When dealing with social anxiety disorder (SAD), it might be challenging to manage the daily aspects of being a student at university. Aspects such as meeting new friends and attending classes would appear as detrimental. Much of university life is social, from approaching professors to finding new acquaintances and perhaps starting romances. Your experience could be impacted in every way if your SAD is not treated. Indeed, it can affect both your academic achievement and social activities. 


Dealing with SAD 

Treatment options for SAD include medication, therapy, or both. Getting the right diagnosis is crucial for managing this condition. You might find a mental health facility on the university campus if you are a student where support would be available. These frequently offer a range of services, such as individual and group therapy which are often offered free of charge. 


Supporting yourself

As a university student, you can accomplish more while also undergoing treatment. As you move through treatment and start to feel more at ease in social situations, consider utilising these strategies below. 


Building Friendships 

  • Talk to a neighbouring classmate you feel comfortable with about homework or tests. Repeat this until it feels more natural to converse with more of your peers over time.
  • Mention starting a study group or getting together for a social event. A person who appears hesitant or uneasy could be less intimidating if approached.


Body Language and Speech

  • Make eye contact with other people frequently
  • Maintain a calm but attentive stance

Conversation Topics

  • Keep up with college news and current happenings
  • Listen intently and offer open-ended questions starting with ‘why’ how’ ‘what’ & ’when’


Presenting in front of others

A lot of people experience anxiety before speaking in front of an audience. However, as they talk and become engaged with their subject and the audience, the initial uneasiness usually fades.

Having SAD typically often causes the reverse. They become focused on their anxiety symptoms, such as a shaking voice, dry lips, blushing, quick heartbeat, and feelings of dread, as they continue feeling anxious throughout their speech. 

You can take several actions to help minimise the effects of anxiety:


  • When possible, pick a subject that interests you so that you can enjoy sharing your knowledge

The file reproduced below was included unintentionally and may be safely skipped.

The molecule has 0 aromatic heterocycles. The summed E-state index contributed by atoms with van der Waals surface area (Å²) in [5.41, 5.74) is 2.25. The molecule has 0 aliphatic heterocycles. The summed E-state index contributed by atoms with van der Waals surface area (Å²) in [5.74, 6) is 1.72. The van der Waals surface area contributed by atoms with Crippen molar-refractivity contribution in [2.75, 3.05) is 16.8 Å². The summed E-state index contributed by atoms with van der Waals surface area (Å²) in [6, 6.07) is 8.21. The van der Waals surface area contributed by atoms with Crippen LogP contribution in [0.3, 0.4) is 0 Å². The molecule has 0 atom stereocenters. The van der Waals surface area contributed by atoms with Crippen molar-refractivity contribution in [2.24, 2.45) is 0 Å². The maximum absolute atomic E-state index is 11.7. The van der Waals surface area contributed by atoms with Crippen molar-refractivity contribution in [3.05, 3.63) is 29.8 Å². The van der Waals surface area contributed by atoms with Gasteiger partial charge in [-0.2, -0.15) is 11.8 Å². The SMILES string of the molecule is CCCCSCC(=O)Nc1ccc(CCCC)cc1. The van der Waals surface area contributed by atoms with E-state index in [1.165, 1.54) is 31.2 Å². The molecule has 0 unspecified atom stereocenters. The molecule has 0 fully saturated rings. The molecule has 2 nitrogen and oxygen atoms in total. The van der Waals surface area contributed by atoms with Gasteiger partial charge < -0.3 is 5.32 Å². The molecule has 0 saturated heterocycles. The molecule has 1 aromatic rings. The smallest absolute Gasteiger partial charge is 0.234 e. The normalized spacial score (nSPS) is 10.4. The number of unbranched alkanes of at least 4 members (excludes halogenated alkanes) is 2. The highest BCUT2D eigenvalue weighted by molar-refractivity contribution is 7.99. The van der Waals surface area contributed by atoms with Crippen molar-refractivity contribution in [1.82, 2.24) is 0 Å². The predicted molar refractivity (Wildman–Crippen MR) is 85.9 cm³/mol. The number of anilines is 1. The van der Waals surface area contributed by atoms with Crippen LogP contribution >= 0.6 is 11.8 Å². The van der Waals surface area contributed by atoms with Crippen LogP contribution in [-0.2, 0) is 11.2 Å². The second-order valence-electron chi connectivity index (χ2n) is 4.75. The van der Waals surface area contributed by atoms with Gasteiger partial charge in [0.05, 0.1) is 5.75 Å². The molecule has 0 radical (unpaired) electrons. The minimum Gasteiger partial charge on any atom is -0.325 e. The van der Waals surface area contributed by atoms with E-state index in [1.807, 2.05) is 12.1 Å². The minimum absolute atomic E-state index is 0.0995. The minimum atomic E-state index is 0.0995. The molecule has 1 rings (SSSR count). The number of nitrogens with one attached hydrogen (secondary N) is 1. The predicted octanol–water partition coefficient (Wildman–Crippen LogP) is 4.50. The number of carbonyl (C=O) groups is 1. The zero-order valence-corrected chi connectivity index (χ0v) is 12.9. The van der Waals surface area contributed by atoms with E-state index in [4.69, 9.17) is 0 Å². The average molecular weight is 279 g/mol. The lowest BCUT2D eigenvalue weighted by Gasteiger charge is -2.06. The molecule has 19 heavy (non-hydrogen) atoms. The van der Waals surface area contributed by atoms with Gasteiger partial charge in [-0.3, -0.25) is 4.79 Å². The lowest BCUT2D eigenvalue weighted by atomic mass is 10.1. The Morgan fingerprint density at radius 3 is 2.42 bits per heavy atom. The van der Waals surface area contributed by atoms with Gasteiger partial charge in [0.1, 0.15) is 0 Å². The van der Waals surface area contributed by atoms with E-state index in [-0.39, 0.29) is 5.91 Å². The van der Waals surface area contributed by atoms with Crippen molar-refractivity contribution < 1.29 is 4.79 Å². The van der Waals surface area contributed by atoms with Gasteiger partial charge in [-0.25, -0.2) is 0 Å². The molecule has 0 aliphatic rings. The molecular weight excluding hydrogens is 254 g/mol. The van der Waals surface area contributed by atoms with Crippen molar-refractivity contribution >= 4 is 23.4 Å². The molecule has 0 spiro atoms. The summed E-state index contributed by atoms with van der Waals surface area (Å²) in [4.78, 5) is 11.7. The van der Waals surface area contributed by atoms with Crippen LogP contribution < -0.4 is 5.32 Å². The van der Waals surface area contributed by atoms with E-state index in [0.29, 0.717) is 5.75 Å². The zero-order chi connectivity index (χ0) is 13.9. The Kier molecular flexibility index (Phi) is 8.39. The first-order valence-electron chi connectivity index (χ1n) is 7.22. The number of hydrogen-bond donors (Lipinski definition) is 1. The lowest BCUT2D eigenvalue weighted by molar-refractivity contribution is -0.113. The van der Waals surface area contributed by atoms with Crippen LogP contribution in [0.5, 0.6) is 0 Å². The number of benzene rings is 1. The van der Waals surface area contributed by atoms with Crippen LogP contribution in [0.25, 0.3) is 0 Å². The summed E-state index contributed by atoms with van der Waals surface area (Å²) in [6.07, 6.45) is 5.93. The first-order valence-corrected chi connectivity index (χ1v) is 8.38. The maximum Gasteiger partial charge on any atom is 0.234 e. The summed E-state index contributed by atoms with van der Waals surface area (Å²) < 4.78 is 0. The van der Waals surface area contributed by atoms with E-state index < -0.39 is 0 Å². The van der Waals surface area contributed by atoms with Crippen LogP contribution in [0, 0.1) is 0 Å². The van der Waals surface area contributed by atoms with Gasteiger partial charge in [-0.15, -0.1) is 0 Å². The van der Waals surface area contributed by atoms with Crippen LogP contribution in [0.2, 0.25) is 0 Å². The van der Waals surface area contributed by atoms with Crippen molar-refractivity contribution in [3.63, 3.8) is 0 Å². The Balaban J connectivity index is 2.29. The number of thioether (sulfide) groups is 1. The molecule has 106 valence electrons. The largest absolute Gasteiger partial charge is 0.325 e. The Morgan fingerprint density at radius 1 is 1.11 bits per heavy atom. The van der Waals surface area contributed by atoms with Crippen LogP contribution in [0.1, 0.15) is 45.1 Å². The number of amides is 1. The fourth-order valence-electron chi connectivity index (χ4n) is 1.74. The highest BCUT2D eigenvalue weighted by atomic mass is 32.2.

• To relieve some of the symptoms, try to engage the audience at the start of your presentation


Lifestyle Strategies 

You can start implementing some lifestyle coping mechanisms as well, such as: 


A healthy mind and body can be maintained with regular exercise. Pick a hobby that you will stick with and find enjoyable. Try out a 30-day yoga challenge online, go for a walk or a jog, or stop by an on-campus fitness centre to join a class that would interest you.

Healthy nutrition 

The average diet of a student can be detrimental to one’s health. Try to eat regular meals and snacks throughout the day and try to stay away from sugar and caffeine as much as you can as they can make anxiety symptoms worse. 

As a student with SAD, you will face more challenges while at university. However, your chances of having a fulfilling experience are high with the appropriate treatment and coping mechanisms. Take each day as it comes, be aware of your ideas, and concentrate on your goals for your academic achievement, establishing friends and personal development.

If you think that you can benefit from professional support on this issue you can reach out here.

Charlot Cauchi is a Gestalt Psychotherapist at Willingness. He has experience working with adult clients with mental health difficulties, anxiety and depression, loss and grief, traumatic experiences, stress and relational issues. 

ReferencesLee, J., Waldeck, D., Holliman, A., Banerjee, M., & Tyndall, I. (2022). Feeling Socially Anxious at University: An Interpretative Phenomenological Analysis. The Qualitative Report, 27(4), 897-919.